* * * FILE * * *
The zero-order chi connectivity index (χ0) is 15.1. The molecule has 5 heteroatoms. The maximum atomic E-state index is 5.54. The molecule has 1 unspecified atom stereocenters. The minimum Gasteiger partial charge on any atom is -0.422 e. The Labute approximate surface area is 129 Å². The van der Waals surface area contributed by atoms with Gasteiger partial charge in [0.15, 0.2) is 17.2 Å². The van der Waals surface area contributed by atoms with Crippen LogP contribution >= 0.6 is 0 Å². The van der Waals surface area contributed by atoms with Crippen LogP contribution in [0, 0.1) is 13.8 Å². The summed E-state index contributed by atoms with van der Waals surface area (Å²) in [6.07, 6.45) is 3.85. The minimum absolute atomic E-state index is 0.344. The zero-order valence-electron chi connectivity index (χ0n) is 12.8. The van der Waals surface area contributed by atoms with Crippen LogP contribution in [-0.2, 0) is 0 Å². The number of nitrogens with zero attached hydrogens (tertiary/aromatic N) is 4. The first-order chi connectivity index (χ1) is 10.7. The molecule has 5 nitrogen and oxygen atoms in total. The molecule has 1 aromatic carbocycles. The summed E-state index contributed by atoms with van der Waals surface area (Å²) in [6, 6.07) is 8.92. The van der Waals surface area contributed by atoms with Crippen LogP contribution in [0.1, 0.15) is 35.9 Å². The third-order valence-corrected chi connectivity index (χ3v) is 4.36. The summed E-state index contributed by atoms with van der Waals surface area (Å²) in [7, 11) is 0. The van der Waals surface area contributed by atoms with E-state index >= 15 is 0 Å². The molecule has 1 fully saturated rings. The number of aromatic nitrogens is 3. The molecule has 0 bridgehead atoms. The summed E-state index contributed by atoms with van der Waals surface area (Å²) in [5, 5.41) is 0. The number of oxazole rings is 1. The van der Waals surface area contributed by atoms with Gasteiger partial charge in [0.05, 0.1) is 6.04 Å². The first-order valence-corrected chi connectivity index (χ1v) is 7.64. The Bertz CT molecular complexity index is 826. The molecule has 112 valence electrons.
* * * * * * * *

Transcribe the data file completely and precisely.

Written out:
The zero-order chi connectivity index (χ0) is 15.1. The molecule has 5 heteroatoms. The maximum atomic E-state index is 5.54. The molecule has 1 unspecified atom stereocenters. The minimum Gasteiger partial charge on any atom is -0.422 e. The Labute approximate surface area is 129 Å². The van der Waals surface area contributed by atoms with Gasteiger partial charge in [0.15, 0.2) is 17.2 Å². The van der Waals surface area contributed by atoms with Crippen LogP contribution >= 0.6 is 0 Å². The van der Waals surface area contributed by atoms with Crippen LogP contribution in [0, 0.1) is 13.8 Å². The summed E-state index contributed by atoms with van der Waals surface area (Å²) in [6.07, 6.45) is 3.85. The minimum absolute atomic E-state index is 0.344. The zero-order valence-electron chi connectivity index (χ0n) is 12.8. The van der Waals surface area contributed by atoms with Crippen LogP contribution in [-0.2, 0) is 0 Å². The number of nitrogens with zero attached hydrogens (tertiary/aromatic N) is 4. The first-order chi connectivity index (χ1) is 10.7. The molecule has 5 nitrogen and oxygen atoms in total. The molecule has 1 aromatic carbocycles. The summed E-state index contributed by atoms with van der Waals surface area (Å²) in [6, 6.07) is 8.92. The van der Waals surface area contributed by atoms with Crippen LogP contribution in [0.1, 0.15) is 35.9 Å². The third-order valence-corrected chi connectivity index (χ3v) is 4.36. The summed E-state index contributed by atoms with van der Waals surface area (Å²) in [7, 11) is 0. The van der Waals surface area contributed by atoms with E-state index >= 15 is 0 Å². The molecule has 1 fully saturated rings. The number of aromatic nitrogens is 3. The molecule has 0 bridgehead atoms. The summed E-state index contributed by atoms with van der Waals surface area (Å²) in [5, 5.41) is 0. The number of oxazole rings is 1. The van der Waals surface area contributed by atoms with Gasteiger partial charge in [0.05, 0.1) is 6.04 Å². The first-order valence-corrected chi connectivity index (χ1v) is 7.64. The Bertz CT molecular complexity index is 826. The molecule has 112 valence electrons.